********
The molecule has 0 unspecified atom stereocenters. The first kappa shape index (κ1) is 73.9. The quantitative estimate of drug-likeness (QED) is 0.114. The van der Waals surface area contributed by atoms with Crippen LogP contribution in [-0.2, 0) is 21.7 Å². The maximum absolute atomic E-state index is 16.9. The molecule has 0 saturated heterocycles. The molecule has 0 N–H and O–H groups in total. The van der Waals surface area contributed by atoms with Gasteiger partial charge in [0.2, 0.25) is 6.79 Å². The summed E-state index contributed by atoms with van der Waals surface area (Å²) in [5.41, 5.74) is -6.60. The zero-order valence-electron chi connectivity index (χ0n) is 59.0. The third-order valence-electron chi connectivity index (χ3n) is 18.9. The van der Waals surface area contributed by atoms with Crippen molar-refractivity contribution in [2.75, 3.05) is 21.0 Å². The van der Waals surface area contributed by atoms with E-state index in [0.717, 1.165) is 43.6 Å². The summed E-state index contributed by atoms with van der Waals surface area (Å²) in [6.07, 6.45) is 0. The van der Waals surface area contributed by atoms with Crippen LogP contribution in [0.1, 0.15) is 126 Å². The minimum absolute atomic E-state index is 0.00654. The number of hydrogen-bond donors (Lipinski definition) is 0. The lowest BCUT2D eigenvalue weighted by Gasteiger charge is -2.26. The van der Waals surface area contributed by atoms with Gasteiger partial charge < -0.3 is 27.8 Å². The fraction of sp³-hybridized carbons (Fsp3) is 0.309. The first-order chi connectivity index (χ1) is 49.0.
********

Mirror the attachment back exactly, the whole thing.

The molecule has 0 unspecified atom stereocenters. The first kappa shape index (κ1) is 73.9. The quantitative estimate of drug-likeness (QED) is 0.114. The van der Waals surface area contributed by atoms with Crippen LogP contribution in [-0.2, 0) is 21.7 Å². The maximum absolute atomic E-state index is 16.9. The molecule has 0 saturated heterocycles. The molecule has 0 N–H and O–H groups in total. The van der Waals surface area contributed by atoms with Gasteiger partial charge in [0.2, 0.25) is 6.79 Å². The summed E-state index contributed by atoms with van der Waals surface area (Å²) in [5.41, 5.74) is -6.60. The zero-order valence-electron chi connectivity index (χ0n) is 59.0. The third-order valence-electron chi connectivity index (χ3n) is 18.9. The van der Waals surface area contributed by atoms with Crippen molar-refractivity contribution in [2.75, 3.05) is 21.0 Å². The van der Waals surface area contributed by atoms with E-state index in [0.717, 1.165) is 43.6 Å². The summed E-state index contributed by atoms with van der Waals surface area (Å²) in [6.07, 6.45) is 0. The van der Waals surface area contributed by atoms with Crippen LogP contribution in [0.1, 0.15) is 126 Å². The minimum absolute atomic E-state index is 0.00654. The number of hydrogen-bond donors (Lipinski definition) is 0. The lowest BCUT2D eigenvalue weighted by Gasteiger charge is -2.26. The van der Waals surface area contributed by atoms with Gasteiger partial charge < -0.3 is 27.8 Å². The fraction of sp³-hybridized carbons (Fsp3) is 0.309. The first-order chi connectivity index (χ1) is 49.0.